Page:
Glover cottages facts for kids
Quick facts for kidsGlover cottages
Glover cottages as seen from Kent Street
|Alternative names||The Ark|
|Architectural style||Colonial Georgian|
|Location||124-134 Kent Street, Millers Point, New South Wales|
|Current tenants||Australian Institute of International Affairs|
|Owner||Government of New South Wales|
|Landlord||via State Property Authority|
|Design and construction|
|Main contractor||James Pashley|
|Official name||Glover Cottages|
|Designated||21 March 1978|
|Official name||Terrace Group "Glover Cottages" Including Interiors|
|Type||Built (local register)|
|Criteria||a., b., c., d., e., f., g.|
|Designated||14 December 2012|
The Glover cottages are two semi-detached cottages in Kent Street, Millers Point, a suburb of Sydney, in New South Wales, Australia. The cottages were completed in the Colonial Georgian style between 1820 and 1838.
Description and history
The Glover cottages are located on an artificial rock shelf on the east side of Kent Street. This rock shelf may have been created by quarrying from 1810 to 1830. The cottages were constructed on the site by Edward Ewen, a cooper. Ewen later sold the property to Thomas Glover, a publican whose activities were centred on Cumberland Street in The Rocks. Glover saw the property primarily as a source of income rather than a primary residence; he duly carried out repairs on the buildings, as well as building two more houses on the site. Thomas Glover died intestate in 1836; after protracted legal proceedings, the property was transferred in 1840 to James Glover, Thomas's son. Property and buildings stayed in the Glover family, being used partly for accommodation and partly as a source of income – which included some demolition and development – until 1900. By this time, the property and cottages were popularly known as The Ark.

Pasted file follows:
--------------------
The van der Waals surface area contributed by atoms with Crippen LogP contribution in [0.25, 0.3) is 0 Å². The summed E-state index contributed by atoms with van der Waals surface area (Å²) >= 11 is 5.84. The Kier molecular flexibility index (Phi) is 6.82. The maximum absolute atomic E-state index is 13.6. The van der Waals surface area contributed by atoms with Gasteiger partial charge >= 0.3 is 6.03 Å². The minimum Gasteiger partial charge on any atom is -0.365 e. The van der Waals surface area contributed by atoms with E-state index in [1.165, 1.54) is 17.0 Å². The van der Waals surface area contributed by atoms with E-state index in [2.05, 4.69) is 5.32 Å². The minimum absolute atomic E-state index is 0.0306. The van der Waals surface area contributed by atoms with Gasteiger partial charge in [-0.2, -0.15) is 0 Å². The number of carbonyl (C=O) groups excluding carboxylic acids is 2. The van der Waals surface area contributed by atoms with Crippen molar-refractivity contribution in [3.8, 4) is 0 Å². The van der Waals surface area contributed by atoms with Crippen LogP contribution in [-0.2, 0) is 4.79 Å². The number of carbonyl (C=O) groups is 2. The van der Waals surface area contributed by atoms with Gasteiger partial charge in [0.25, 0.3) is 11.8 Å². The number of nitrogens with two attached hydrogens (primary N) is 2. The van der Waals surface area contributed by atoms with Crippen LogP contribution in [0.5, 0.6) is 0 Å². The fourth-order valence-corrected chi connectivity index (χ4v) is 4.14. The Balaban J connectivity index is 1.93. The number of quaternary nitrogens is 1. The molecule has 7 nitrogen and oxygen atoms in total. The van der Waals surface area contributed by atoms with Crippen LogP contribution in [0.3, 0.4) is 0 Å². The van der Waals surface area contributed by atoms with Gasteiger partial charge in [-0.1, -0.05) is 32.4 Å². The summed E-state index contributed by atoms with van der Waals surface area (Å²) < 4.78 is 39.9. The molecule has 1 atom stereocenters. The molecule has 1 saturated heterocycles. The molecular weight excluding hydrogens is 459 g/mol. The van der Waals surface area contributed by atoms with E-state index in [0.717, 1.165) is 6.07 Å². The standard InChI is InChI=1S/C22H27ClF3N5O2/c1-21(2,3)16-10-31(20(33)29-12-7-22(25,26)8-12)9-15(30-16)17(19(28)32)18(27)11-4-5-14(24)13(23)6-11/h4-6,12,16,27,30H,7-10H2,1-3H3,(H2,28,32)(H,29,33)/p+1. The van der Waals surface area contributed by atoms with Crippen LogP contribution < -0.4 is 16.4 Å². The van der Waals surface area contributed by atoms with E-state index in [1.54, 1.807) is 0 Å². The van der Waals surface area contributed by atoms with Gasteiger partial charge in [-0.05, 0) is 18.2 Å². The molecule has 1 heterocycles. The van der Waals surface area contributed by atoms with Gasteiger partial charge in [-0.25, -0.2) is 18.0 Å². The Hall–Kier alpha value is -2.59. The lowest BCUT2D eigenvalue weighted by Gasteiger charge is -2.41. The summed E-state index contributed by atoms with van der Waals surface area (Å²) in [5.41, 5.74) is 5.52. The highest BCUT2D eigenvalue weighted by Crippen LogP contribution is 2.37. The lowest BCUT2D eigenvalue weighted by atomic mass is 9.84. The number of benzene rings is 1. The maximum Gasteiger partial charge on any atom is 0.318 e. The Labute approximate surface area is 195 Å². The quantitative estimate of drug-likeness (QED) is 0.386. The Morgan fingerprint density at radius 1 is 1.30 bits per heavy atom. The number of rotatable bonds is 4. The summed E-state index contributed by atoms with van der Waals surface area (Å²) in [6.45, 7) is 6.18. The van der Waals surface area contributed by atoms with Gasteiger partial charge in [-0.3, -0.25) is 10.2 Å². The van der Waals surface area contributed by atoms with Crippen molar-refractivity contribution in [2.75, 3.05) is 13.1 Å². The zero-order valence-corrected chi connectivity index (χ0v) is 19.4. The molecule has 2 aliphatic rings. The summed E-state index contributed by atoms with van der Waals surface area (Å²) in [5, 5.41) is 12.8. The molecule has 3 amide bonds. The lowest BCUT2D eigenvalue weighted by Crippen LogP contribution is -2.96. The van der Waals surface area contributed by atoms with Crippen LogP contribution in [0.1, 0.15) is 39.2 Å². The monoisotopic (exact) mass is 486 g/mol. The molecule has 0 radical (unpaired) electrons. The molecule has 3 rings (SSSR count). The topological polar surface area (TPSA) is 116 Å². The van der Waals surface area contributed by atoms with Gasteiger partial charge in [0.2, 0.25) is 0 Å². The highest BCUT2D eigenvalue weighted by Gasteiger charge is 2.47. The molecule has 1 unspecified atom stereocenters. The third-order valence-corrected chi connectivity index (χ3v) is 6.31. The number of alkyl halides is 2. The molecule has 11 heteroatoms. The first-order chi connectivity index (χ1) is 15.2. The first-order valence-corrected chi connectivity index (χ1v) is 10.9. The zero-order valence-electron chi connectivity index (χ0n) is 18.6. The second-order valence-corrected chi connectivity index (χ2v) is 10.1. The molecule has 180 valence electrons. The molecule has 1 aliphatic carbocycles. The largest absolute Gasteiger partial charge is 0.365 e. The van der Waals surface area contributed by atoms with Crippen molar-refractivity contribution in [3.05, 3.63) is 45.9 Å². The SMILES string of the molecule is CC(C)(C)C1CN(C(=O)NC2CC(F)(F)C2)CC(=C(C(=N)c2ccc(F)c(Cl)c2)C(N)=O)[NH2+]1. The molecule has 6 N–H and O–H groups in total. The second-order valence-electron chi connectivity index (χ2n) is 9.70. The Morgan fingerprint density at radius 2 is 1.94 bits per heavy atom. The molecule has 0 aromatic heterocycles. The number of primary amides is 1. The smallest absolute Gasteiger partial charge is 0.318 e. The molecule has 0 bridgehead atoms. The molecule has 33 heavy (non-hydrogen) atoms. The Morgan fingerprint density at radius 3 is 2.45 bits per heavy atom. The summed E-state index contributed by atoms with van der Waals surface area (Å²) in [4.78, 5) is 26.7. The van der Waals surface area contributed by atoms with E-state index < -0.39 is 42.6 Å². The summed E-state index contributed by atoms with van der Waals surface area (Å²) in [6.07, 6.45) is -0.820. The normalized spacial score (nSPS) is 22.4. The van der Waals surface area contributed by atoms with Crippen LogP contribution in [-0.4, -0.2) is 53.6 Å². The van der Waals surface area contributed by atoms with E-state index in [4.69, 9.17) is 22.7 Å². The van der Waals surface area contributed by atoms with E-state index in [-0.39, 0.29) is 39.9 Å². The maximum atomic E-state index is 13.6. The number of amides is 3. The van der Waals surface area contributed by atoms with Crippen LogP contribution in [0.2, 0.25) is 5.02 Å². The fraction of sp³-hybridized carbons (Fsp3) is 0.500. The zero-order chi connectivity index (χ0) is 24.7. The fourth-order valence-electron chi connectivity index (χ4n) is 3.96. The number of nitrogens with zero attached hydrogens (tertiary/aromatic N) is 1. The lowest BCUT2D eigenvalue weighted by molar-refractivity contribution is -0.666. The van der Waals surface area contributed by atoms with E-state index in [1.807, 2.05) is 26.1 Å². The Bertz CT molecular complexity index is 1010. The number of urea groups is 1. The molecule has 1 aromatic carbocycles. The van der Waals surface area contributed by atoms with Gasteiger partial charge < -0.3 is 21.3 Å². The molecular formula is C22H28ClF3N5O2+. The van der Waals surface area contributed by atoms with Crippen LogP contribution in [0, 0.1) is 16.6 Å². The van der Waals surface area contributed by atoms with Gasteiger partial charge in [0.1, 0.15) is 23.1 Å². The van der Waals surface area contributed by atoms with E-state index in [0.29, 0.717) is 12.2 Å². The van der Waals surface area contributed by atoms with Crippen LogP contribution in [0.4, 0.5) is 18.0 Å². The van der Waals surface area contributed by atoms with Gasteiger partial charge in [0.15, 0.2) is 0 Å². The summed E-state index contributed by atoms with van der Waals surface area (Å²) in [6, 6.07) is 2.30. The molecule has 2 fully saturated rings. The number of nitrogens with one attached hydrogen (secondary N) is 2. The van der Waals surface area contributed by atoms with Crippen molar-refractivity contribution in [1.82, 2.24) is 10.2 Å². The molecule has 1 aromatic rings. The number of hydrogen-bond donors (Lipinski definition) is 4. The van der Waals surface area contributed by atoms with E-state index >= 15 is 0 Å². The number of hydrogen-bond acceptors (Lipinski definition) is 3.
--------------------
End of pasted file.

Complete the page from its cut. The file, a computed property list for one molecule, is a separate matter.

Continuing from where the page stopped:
After the outbreak of the bubonic plague in Sydney, the property was resumed under the Darling Harbour Wharves Resumptions Act, but it transpired that the cottages and property were never needed for the purposes of this act. In 1979, the cottages were restored for non-residential purposes and a courtyard was created at the rear. The cottages were heritage-listed in 1989, but the listing was later revoked before being restored. They are regarded as being of historical significance as a quality building constructed before the formal granting of the land. They are also an early example of Colonial Georgian design as used in a colonial town, as well as being one of the few remaining examples of small residential buildings that date from the 1820s.
The Glover Cottages are a rare surviving example of a vernacular single storey semi-detached stone cottage dating from the 1820s in inner Sydney . The cottages evidence the pattern of development of Millers Point prior to the formal layout of the streets where vernacular cottages were built on rock ledges, and are evidence of the process of land subdivision prior to the formal granting of titles. The cottages also indicate the standard of building that survived the post plague demolitions and represents the role of the Sydney Harbour Trust, later the MSB in providing housing for its workers.—Statement of significance, New South Wales Heritage Database.
On 21 March the cottages were listed on the (now defunct) Register of the National Estate.
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